U.S. senate votes to maintain big pharma's monopoly by blocking competitive imports
The United States Senate recently rejected two separate proposals that would have allowed the importation of cheaper medication from other countries, apparently in order to preserve a deal between the pharmaceutical industry and the White House.
The proposals were part of a wider effort to reform the U.S. healthcare system, in large part by cutting unnecessary costs.
Drug importation was first proposed by Sen. Byron Dorgan, a Democrat from North Dakota, in an amendment to the healthcare bill. The amendment would have allowed U.S. wholesale and retail drug distributors, including pharmacies, to import products from Australia, Canada, Europe, Japan or New Zealand, where price controls keep drug costs much lower than in the United States. The amendment eventually gained more than 24 sponsors from both major parties.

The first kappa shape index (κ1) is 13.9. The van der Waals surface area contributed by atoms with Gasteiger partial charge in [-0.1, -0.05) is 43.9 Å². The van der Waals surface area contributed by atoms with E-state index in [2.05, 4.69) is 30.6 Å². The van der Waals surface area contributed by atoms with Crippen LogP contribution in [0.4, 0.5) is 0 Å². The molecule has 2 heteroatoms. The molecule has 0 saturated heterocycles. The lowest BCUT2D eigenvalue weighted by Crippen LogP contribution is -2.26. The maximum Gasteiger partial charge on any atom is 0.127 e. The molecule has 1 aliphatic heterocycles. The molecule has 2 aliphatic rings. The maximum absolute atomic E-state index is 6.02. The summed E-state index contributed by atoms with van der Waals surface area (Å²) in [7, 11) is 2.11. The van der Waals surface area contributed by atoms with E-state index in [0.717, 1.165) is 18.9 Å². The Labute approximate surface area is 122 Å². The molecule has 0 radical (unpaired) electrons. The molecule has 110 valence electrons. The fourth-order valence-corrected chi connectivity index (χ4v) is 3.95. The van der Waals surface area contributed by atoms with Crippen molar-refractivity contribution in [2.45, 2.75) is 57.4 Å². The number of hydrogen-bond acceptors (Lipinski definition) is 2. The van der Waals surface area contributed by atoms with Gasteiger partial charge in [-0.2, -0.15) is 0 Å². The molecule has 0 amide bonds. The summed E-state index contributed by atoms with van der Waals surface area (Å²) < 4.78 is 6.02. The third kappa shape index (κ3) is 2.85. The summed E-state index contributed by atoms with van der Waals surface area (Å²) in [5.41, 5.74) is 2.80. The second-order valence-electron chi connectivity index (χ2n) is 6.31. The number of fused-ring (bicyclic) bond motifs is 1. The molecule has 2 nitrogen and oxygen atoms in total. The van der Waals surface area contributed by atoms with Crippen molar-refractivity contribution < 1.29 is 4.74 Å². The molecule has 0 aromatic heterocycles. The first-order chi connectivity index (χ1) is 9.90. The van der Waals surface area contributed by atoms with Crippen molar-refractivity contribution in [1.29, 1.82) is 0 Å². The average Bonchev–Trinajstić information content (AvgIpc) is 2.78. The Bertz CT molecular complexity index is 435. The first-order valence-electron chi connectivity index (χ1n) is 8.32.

"This issue isn't rocket science," Dorgan said. "The American people are charged the highest prices in the world. They want Congress to stand up for their interests and do something about it."
According to Dorgan and co-sponsor Sen. John McCain, a Republican from Arizona and former presidential candidate, drug importation could cut $80 billion off the country's health spending over the next decade.
The United States spends $2.5 trillion on health care every year.
A vote on Dorgan's proposal was blocked on December 10 by fellow Democratic Sen. Thomas R. Carper of Delaware, who expressed concerns over the safety of imported medications. Like the FDA and the White House, Carper objected that the quality of imported drugs could not be assured.